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During my travels, my compensation for free accommodation for one night, was for me to write a daily travel diary. Of how I got to my next location, the people who would host me, the food I was offered and everything else. Below you find the archives of the highly extensive reports. Know that English is not my native language and most reports were written at high speed around midnight. Enjoy.

Thursday, 26 June 2003
Espanola --> Sault Ste Marie, Ontario, Canada

My next place to stay was in Sault Ste Marie, a small town divided by the American border at the North Channel (the link between Lake Superior and Lake Huron). It would be a long ride to hitchhike, so therefore my Espanola hostess Dr. Cathy Priddle rescheduled an emergency surgery to later this afternoon and drop me half way in Blind River.

From Blind River I hitchhiked to Sault Sainte Marie and not very unsuccessful either.

Thank God for a cloudy day, if this day would have been like the last week, I would have been eaten by my much-adored mosquitoes. Everytime when it almost started to rain and I worried about getting on a jacket, I got a ride.

First just 15 kilometres up the road by a local man, then a longer haul by a couple that moved from Toronto to here because they had to escape that rushed life and eventually a young man with a van took me along for that last equip and dropped me off in Sault Saint Marie.

Sault Ste. Marie, or more popular the SOO, sits opposite the Michigan state town with the same name and sees constant two-way traffic of tourist keen to see how the other lot lives (see the border webcam).

The Soo is northern Ontario's oldest community, originally settled by Ojibwa fishing parties who gathered here beside what was then – before the river was canalised – a set of rapids.

The French called these Ojibwa Saulteux – "people of the falls" – and the Jesuit missionaries who followed added the Christian sobriquet to give the town the current name.

For as far as I saw with my own eyes, the Soo is too industrial to be pretty, so Soo rustles up a reasonable range of attraction and motels, but its real appeal is not as interesting as the ride to the city.

I arrived in Soo at 4 PM, the right time, because my hostess here had to work until 4. It was Beth Major who picked me up at the Tim Horton's on the main road with one of her two daughters Amyna (11, the 8-year-old Henna was at a birthday party today).

Beth works as an anthropology teacher at the local college and follows a study of massage therapy herself. "I work and I take care of the kids," she told me, "next to that I don't have any more time left, but I like it."

Once married "a long time ago," but never officially divorced from her husband who now lives in Southern Ontario. "It costs too much to get officially divorced, so why bother," she said.

For dinner she had to do some grocery shopping and we ended up in a superstore with a power failure. I have never wandered through a dark superstore before and it was a pleasure. No bothering good-mood music or sales announcements through the intercom… boy - I could not even see the ridiculous fourty-five variations of corn flakes. This was great!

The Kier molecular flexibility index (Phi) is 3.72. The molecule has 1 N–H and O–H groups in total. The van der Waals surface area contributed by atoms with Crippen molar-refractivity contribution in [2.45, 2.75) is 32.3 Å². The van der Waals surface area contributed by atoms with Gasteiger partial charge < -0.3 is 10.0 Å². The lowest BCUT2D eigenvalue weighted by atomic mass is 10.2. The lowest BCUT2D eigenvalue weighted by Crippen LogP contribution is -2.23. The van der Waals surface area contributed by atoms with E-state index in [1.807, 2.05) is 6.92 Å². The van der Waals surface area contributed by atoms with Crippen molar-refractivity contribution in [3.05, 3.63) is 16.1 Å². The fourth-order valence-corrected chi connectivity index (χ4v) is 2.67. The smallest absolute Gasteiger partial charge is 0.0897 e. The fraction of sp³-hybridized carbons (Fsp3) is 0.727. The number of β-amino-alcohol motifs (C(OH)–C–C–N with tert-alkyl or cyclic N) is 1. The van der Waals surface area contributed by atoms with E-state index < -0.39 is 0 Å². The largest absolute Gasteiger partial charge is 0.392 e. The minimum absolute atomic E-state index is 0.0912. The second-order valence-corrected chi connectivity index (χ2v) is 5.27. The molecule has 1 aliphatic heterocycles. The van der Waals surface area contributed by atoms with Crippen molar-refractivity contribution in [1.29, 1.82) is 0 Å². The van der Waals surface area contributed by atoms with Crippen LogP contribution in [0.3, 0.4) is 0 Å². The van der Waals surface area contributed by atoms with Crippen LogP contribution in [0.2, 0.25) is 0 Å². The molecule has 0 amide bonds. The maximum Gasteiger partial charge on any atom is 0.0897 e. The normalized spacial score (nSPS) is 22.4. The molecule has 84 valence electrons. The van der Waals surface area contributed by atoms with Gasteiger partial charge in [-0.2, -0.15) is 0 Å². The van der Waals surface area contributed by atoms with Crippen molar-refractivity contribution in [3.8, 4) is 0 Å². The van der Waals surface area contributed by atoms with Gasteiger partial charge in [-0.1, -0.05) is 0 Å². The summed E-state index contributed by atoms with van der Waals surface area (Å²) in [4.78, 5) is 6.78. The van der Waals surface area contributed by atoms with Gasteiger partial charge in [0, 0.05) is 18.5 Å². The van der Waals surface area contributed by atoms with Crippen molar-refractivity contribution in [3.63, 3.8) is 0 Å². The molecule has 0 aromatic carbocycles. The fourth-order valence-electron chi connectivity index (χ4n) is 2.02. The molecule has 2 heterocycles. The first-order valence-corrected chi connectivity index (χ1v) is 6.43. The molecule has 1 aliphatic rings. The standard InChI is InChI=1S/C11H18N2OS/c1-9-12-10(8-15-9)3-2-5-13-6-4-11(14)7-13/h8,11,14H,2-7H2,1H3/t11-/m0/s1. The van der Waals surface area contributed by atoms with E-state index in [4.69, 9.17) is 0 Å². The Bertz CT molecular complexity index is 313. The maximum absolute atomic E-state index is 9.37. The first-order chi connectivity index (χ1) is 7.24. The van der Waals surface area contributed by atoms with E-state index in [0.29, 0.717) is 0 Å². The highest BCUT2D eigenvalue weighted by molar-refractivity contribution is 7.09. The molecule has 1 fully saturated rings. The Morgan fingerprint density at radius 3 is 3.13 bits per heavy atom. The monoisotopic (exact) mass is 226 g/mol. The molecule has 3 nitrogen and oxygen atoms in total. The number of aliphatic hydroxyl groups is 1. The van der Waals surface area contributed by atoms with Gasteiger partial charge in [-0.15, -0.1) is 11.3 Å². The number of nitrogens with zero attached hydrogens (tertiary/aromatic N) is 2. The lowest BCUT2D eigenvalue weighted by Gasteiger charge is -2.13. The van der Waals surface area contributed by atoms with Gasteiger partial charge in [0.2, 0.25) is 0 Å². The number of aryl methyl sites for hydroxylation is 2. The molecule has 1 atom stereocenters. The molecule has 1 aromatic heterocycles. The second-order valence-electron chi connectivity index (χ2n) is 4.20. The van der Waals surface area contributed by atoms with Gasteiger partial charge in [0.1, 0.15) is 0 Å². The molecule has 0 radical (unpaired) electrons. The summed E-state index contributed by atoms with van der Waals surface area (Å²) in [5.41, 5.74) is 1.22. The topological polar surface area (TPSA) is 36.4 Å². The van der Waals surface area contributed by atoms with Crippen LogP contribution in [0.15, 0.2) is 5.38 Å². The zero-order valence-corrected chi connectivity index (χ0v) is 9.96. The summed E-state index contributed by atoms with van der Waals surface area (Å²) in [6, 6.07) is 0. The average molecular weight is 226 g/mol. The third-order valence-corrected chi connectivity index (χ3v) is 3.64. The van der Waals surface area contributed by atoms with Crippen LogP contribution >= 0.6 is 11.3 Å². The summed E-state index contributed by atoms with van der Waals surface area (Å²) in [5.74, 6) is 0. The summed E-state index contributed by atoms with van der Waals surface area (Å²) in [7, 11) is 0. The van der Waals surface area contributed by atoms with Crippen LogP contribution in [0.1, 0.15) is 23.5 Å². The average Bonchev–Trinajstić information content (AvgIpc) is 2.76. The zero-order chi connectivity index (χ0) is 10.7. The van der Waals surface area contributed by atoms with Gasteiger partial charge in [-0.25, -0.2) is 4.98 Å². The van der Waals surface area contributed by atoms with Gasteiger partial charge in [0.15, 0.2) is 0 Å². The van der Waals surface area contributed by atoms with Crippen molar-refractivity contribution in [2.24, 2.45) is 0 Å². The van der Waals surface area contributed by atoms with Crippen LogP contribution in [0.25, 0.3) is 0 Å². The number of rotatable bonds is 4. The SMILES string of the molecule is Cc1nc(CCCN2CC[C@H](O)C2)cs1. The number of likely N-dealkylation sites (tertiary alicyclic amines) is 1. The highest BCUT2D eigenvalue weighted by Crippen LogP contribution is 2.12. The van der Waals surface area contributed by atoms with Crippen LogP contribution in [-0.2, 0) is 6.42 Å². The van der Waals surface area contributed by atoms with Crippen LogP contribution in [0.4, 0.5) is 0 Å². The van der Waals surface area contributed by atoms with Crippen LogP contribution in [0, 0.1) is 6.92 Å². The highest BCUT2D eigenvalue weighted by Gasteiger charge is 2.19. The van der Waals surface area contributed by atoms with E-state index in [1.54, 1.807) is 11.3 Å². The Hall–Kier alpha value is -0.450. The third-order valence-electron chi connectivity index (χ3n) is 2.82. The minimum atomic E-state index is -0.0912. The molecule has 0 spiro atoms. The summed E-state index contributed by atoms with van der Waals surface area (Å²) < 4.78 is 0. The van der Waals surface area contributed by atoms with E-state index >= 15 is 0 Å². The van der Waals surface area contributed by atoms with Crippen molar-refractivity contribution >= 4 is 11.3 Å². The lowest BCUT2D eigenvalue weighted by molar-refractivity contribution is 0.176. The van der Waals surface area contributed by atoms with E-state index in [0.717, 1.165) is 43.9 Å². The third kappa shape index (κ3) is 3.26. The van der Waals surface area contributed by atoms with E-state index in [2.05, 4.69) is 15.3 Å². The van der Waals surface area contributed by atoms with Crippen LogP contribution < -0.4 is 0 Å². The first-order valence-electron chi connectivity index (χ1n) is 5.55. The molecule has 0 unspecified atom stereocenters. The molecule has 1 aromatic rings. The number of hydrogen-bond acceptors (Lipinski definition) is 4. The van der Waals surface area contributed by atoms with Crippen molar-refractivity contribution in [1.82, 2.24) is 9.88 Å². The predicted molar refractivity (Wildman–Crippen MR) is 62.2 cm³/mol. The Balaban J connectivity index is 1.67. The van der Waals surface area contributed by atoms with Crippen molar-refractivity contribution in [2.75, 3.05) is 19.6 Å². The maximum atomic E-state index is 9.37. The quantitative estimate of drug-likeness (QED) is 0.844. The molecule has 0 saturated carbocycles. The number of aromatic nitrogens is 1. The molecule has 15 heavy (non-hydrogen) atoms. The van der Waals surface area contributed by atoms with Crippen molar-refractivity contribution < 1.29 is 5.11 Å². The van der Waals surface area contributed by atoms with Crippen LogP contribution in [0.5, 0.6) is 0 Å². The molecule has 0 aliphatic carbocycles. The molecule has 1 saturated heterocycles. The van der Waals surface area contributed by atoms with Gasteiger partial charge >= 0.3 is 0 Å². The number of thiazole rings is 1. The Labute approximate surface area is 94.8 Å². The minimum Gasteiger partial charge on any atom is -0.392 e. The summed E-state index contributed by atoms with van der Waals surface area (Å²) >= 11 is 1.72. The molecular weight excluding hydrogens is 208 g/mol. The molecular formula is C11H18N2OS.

Beth rents a small brick house in a former veteran housing community, so every house almost looked the same. "I actually hate the fact that there are not many trees around here, it's too clean. I like trees!"

Tomorrow I would be on the road again to a town far up north from here and I told Beth I would simply hitchhike to get there. "You can't hitchhike to there," she said about the Canadian Highway 1, "you'd be stuck for days!"

To help me from a possible troubled day of hitchhiking she bought me a $75-ticket at the Greyhound bus terminal to get me on tomorrow's bus. Oh mi God! I was very thankful to her!

At her home she connected me with her high-speed internet connection so I could do some updates, while Amyna had some neighbouring friends over and were playing in the living room. Meanwhile Beth was preparing pizza for tonight's dinner.

During dinner Amyna was very interested in me as a world traveller and asked me all kinds of questions that typical 11-year-old ask. She was fascinated by the number of countries I have been to, but I had to tell her that a handful of countries in Europe are nothing in compared with the size of Canada. "Canada is very big!"

After dinner, later this evening, Beth took me along for a walk along the downtown waterfront boardwalk, offering me a view on the United States (looking not that pretty from here, I must say – hehe) followed by a tour along the locks of Soo while drinking coffee from the Tim Horton's take-away.

Where those fast rapids used to be are now some of the world's best architectural locks. The grand sliding emergency locks even inspired the Dutch (huh, now what?! There goes my pride!) to built a big dam near the North Sea to protect the Dutch polders in case of a storm flood.

For the rest of the night Beth and I settled to rent a video at the local Blockbusters. We ended up watching the Mexican cult movie 'Y Tu Mama Tambien' ("And your mother too" - view trailer). It was a great, supurb, and inspiring coming-of-age tale of two young guys who convince this beautiful adult lady to come along for a visit to a beach that does not exists. And what happens during that fascinating road trip, I can't describe on this website, but it was full of good dialogues and cliché coming-of-age-humour. See it as the Mexican version of American Pie, only better and more cultural.

That was Soo for today, got to catch that bus tomorrow morning!

Good night Sault Saint Marie!